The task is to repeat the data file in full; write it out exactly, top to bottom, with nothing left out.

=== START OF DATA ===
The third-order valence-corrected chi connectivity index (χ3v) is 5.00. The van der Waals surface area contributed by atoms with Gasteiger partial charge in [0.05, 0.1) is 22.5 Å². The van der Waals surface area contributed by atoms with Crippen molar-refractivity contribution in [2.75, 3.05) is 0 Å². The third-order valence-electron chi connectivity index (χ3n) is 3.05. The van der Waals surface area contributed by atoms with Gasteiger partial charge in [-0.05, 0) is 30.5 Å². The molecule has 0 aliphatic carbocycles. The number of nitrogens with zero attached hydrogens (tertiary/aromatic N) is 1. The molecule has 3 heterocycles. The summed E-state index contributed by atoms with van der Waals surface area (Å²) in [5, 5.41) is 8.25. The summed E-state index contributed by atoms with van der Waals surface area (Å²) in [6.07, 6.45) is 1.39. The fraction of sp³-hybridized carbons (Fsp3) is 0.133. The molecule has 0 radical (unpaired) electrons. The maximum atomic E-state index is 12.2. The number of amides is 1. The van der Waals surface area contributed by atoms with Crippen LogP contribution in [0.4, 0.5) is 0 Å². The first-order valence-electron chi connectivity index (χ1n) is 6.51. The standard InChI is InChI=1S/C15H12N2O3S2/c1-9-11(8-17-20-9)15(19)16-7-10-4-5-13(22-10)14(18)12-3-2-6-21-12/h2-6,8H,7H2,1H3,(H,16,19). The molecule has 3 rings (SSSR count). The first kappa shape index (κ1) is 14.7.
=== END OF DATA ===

The third-order valence-corrected chi connectivity index (χ3v) is 5.00. The van der Waals surface area contributed by atoms with Gasteiger partial charge in [0.05, 0.1) is 22.5 Å². The van der Waals surface area contributed by atoms with Crippen molar-refractivity contribution in [2.75, 3.05) is 0 Å². The third-order valence-electron chi connectivity index (χ3n) is 3.05. The van der Waals surface area contributed by atoms with Gasteiger partial charge in [-0.05, 0) is 30.5 Å². The molecule has 0 aliphatic carbocycles. The number of nitrogens with zero attached hydrogens (tertiary/aromatic N) is 1. The molecule has 3 heterocycles. The summed E-state index contributed by atoms with van der Waals surface area (Å²) in [5, 5.41) is 8.25. The summed E-state index contributed by atoms with van der Waals surface area (Å²) in [6.07, 6.45) is 1.39. The fraction of sp³-hybridized carbons (Fsp3) is 0.133. The molecule has 0 radical (unpaired) electrons. The maximum atomic E-state index is 12.2. The number of amides is 1. The van der Waals surface area contributed by atoms with Crippen LogP contribution in [0.4, 0.5) is 0 Å². The first-order valence-electron chi connectivity index (χ1n) is 6.51. The standard InChI is InChI=1S/C15H12N2O3S2/c1-9-11(8-17-20-9)15(19)16-7-10-4-5-13(22-10)14(18)12-3-2-6-21-12/h2-6,8H,7H2,1H3,(H,16,19). The molecule has 3 rings (SSSR count). The first kappa shape index (κ1) is 14.7.